"White's Lies," will tickle your funny bone at Meadow Brook Theatre through Feb. 3 Photo: Rick Smith
A Lyin' Sack Of Fun
By Martin F. Kohn
Originally printed 1/17/2013 (Issue 2103 - Between The Lines News)
Joe White is the womanizing, prevaricating, self-centered, commitment-phobic protagonist of Ben Andron's comedy "White's Lies," and I can just hear my attorney friends going "Please don't make him be a lawyer, please don't make him be a lawyer, please don't make him be a lawyer."
Too late for that. And besides, my attorney friends are likely to tell me jokes like this: How many lawyers, my pal George, an attorney in Atlanta, asked a couple of days ago, does it take to shingle a roof? Answer: It depends on how thinly you slice them.
Playwright Andron lays it on pretty thick in "White's Lies," which is something like a French romantic farce with 35 percent less door-slamming. Think of it as "Boeing-Boeing" lite. Well, a play may not be a complex disquisition on the human condition, but that doesn't make it any less worthy of devotion. Director Travis W. Walter and his Meadow Brook Theatre cohorts have a clear affection and genuine flair for this sort of thing; Joe White may be afraid of commitment, but Walter and company are definitely not.
The story kicks into gear thusly: Joe (Ron Williams) has a new woman every night and can't be bothered to remember their names. Enter his mother (Henrietta Hermelin), who announces that she is terminally ill and would love to have a grandchild before she dies. Enter Barbara (Sarab Kamoo), an old girlfriend from college, and her grown daughter Michelle (Katie Hardy), who isn't Joe's but it gives him an idea...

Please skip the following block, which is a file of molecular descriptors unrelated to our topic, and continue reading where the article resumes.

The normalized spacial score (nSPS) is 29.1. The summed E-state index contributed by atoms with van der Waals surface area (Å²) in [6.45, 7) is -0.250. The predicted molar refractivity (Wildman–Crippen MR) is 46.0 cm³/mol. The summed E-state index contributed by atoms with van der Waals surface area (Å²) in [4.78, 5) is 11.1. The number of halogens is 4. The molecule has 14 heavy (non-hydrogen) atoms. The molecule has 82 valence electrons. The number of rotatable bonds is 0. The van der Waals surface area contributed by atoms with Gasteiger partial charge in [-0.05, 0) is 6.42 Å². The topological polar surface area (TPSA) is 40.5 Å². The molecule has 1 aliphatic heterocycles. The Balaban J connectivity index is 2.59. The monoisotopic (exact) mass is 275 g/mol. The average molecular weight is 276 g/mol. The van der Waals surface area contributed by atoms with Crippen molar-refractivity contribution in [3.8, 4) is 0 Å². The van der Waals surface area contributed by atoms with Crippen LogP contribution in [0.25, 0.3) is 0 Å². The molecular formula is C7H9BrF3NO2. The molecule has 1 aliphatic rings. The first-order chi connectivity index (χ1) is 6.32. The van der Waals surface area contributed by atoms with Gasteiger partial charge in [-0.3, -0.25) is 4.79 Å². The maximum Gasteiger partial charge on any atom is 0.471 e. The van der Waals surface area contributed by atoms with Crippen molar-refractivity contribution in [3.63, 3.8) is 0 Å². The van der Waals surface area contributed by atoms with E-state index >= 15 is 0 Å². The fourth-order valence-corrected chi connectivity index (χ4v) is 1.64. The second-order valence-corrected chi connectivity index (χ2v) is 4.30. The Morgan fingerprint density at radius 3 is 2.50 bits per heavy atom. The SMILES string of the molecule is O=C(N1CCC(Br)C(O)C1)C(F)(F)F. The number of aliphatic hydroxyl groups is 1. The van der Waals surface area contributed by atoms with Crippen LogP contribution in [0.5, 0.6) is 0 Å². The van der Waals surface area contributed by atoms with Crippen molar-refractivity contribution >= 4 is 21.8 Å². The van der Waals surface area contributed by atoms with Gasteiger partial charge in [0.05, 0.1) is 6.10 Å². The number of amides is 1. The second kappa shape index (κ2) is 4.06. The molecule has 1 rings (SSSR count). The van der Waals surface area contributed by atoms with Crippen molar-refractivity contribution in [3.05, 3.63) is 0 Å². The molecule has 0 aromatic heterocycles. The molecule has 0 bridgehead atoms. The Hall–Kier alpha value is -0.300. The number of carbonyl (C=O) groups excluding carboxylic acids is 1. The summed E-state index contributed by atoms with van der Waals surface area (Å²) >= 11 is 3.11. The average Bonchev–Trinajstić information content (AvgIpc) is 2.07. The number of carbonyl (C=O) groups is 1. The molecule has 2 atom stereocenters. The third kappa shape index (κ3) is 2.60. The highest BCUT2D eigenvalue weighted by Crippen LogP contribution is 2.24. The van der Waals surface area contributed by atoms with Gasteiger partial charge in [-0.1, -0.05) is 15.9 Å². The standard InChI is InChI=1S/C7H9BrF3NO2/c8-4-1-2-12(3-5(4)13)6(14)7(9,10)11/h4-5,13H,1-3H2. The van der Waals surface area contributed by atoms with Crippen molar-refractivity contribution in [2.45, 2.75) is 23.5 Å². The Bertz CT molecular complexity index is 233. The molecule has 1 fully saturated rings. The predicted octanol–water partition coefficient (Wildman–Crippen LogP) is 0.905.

What could possibly go wrong?
For Joe, a lot. For the production, very little.
While Andron has written more than a few laugh lines, "White's Lies" is literally a situation comedy: Its comedy arises from its situations, a challenge that Walter's cast meets at full throttle. Not to give Joe an even more inflated ego, but Williams is the axis around which everything spins. (Speaking of which, a turntable figures prominently. More on that later.) Joe faces a varied comedic onslaught with aplomb; he cracks but never crumbles.
Tobin Hissong is a fine foil as Joe's law partner, Alan, decent, diffident and admiring of Joe's success with women. Kamoo channels the smoldering rage of the thrice-married woman into some dandy explosions. Hermelin is the mother you're happy to see but glad she's not yours, sharp-tongued, foul-mouthed and focused on what she wants.
Hardy turns in what may be the most enduring performance as daughter Michelle, her line readings dry, droll and feeling like zingers even when they're not. Emily Rose and Peter C. Prouty do yeoman's (and yeowoman's) work as so many different characters it's hard to believe only two actors play them all. And keep your eye on James Busam and Claire Kaiser as a couple at a bar who have no lines but tell a story all their own.
Now, about that turntable. "White's Lies" takes place in two locations: White's office and a nearby bar, both beautifully rendered by scenic designer Brian Kessler and lighting designer Reid G. Johnson. The two sets are on a turntable, and the running gag is that the bar keeps changing its theme, going from hipster to dive to varying nationalities. The changes are so good - Corey Globke's costumes contribute greatly - that they ultimately cause more excitement than the plot or dialogue. As the turntable rotates to reveal each new motif, a wave of laughter sweeps across the audience from left to right.
It may not be what the playwright intended, but nobody's complaining.
Meadow Brook Theatre, 2200 N. Squirrel Rd., Rochester. Wednesday-Sunday through Feb. 3. $31-$40. 248-377-3300. http://www.mbtheatre.com
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Stigma: a mark of disgrace associated with a particular circumstance, quality or person. Hearing the words "I'm HIV-positive" made Bryan (names and some details have been changed) freeze.View More World AIDS Day
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